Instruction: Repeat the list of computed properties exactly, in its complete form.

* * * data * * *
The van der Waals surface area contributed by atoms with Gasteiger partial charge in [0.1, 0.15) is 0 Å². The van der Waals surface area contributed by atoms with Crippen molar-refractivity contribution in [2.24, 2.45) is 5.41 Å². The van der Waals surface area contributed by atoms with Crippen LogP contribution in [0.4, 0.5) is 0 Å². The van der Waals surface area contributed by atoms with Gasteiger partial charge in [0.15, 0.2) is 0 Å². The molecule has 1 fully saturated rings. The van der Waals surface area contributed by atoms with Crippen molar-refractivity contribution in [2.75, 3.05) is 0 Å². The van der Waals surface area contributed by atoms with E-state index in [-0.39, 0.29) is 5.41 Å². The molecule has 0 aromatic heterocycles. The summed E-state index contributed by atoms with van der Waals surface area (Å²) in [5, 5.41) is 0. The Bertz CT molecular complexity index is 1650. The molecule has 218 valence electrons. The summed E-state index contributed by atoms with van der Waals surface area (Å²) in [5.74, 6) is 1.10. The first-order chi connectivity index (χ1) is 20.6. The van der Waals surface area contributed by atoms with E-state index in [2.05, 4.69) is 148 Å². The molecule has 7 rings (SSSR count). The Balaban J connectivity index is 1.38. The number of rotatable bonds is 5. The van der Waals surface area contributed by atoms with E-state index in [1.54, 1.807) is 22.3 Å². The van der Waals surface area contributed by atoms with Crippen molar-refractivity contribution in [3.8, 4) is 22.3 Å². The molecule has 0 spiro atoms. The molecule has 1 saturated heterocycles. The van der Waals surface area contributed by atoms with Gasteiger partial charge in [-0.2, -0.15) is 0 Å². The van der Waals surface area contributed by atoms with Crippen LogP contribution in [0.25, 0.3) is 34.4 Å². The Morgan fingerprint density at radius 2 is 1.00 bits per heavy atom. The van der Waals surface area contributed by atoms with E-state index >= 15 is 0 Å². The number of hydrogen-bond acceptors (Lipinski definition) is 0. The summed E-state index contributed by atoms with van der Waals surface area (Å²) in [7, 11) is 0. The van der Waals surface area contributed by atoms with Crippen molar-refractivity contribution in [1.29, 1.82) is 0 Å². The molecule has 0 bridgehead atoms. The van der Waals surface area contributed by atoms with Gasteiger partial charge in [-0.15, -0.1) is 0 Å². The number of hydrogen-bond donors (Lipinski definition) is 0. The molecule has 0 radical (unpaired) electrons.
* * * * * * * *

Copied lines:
The van der Waals surface area contributed by atoms with Gasteiger partial charge in [0.1, 0.15) is 0 Å². The van der Waals surface area contributed by atoms with Crippen molar-refractivity contribution in [2.24, 2.45) is 5.41 Å². The van der Waals surface area contributed by atoms with Crippen LogP contribution in [0.4, 0.5) is 0 Å². The van der Waals surface area contributed by atoms with Gasteiger partial charge in [0.15, 0.2) is 0 Å². The molecule has 1 fully saturated rings. The van der Waals surface area contributed by atoms with Crippen molar-refractivity contribution in [2.75, 3.05) is 0 Å². The van der Waals surface area contributed by atoms with E-state index in [-0.39, 0.29) is 5.41 Å². The molecule has 0 aromatic heterocycles. The summed E-state index contributed by atoms with van der Waals surface area (Å²) in [5, 5.41) is 0. The Bertz CT molecular complexity index is 1650. The molecule has 218 valence electrons. The summed E-state index contributed by atoms with van der Waals surface area (Å²) in [5.74, 6) is 1.10. The first-order chi connectivity index (χ1) is 20.6. The van der Waals surface area contributed by atoms with E-state index in [2.05, 4.69) is 148 Å². The molecule has 7 rings (SSSR count). The Balaban J connectivity index is 1.38. The number of rotatable bonds is 5. The van der Waals surface area contributed by atoms with E-state index in [1.54, 1.807) is 22.3 Å². The van der Waals surface area contributed by atoms with Crippen molar-refractivity contribution in [3.8, 4) is 22.3 Å². The molecule has 0 spiro atoms. The molecule has 1 saturated heterocycles. The van der Waals surface area contributed by atoms with Gasteiger partial charge in [-0.2, -0.15) is 0 Å². The van der Waals surface area contributed by atoms with Crippen LogP contribution in [0.25, 0.3) is 34.4 Å². The Morgan fingerprint density at radius 2 is 1.00 bits per heavy atom. The van der Waals surface area contributed by atoms with E-state index >= 15 is 0 Å². The number of hydrogen-bond acceptors (Lipinski definition) is 0. The summed E-state index contributed by atoms with van der Waals surface area (Å²) in [7, 11) is 0. The van der Waals surface area contributed by atoms with Crippen molar-refractivity contribution in [1.29, 1.82) is 0 Å². The molecule has 0 bridgehead atoms. The van der Waals surface area contributed by atoms with Gasteiger partial charge in [-0.15, -0.1) is 0 Å². The number of hydrogen-bond donors (Lipinski definition) is 0. The molecule has 0 radical (unpaired) electrons.